Reviewer: Matt Forrest
Graham Fellows introduces his latest show that as he puts it is made up of a few songs and several “boring stories”. This rather self-deprecating introduction by Fellows could not be any further from the truth. For this is a man who has had a career most people could only dream of; stage actor, pop star, musician, stand-up comic and star of the small screen – with two different stints in Coronation Street as Gail Platt’s love interest no less.
Armed with a guitar, a Mellotron and a faulty microphone (thankfully fixed for the second half) Fellows takes us on a fascinating journey through not just his career, but his life as well. Like most journeys, this is one filled with highs, but most of all it’s one that more than entertains.
Fellows is arguably best known for his comic character John Shuttleworth, whom seemingly he retired from performing a couple of years back. However, this is not the case at all: Fellows explains he is just giving him a break, whilst occasionally slipping into the Shuttleworth persona, as well as several other his comedic creations including musicologist Brian Appleton and builder Dave Tordoff. However, these are just used sparingly as props. Make no bones about it, this is his show and, as the title says, completely out character.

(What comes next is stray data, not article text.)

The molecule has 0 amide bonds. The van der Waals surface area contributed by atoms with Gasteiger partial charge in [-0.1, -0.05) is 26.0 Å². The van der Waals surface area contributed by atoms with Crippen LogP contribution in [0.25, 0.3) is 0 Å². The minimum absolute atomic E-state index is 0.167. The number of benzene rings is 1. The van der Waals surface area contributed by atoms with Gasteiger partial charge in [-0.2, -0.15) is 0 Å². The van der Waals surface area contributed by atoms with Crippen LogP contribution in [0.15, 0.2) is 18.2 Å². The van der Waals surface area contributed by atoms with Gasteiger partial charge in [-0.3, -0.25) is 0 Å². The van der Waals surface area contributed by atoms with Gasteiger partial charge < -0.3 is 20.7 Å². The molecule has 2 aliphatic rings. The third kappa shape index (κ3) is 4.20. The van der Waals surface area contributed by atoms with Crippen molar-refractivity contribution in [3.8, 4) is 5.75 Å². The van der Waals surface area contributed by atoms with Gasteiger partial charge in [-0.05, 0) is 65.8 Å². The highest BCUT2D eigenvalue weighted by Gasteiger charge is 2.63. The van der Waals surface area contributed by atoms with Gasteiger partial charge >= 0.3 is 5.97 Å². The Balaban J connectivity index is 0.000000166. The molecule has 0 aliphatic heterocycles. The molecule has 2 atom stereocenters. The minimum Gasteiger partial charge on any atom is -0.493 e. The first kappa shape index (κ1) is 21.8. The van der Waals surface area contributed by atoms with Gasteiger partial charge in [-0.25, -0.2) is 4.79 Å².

Throughout the course of the two-hour show, we are treated to anecdotes and songs about his time growing up in Sheffield and his subsequent move to Manchester as a drama student. He had a UK number four single with Jilted John, which provided the first of numerous sing-along moments. There are several stories that included a Top of the Pops appearance, a snog with Debbie Harry, and an inspirational pep talk from Paul McCartney. However,it is not all showbiz and name-dropping as Fellow’s talks about his numerous battles with depression and his decision to give up on comedic aspirations and become a milkman.
Fellows is an earnest and honest performer who should be commended for his frank account of his struggles with mental illness. He is an engaging and entertaining storyteller who has crafted a fun, heart-warming and honest show that really draws you in. The numerous musical interludes are fun throughout, with the occasional song showing Fellows’ fragile side. The stand out track is the Smiths-inspired: My Turn to be poorly which sends up Morrissey an absolute treat. At times, he struggles with some of the vocals but it doesn’t detract from the experience as they are sung with plenty of heart, soul and humour.
As much as this show is about Fellows’ life, it is also a love letter to Manchester: with the city playing as big a part in his story as some of his comic creations. The evening finished perfectly with a closing song, which fully encompassed all the themes in the show with the rather charmingly titled Mark Rylance Was My Lodger. Towards the end of the show, it was announced that John Shuttleworth will be out on tour next year, let us hope that makes a little room for a bit of Graham Fellows too.
Reviewed 25 January 2019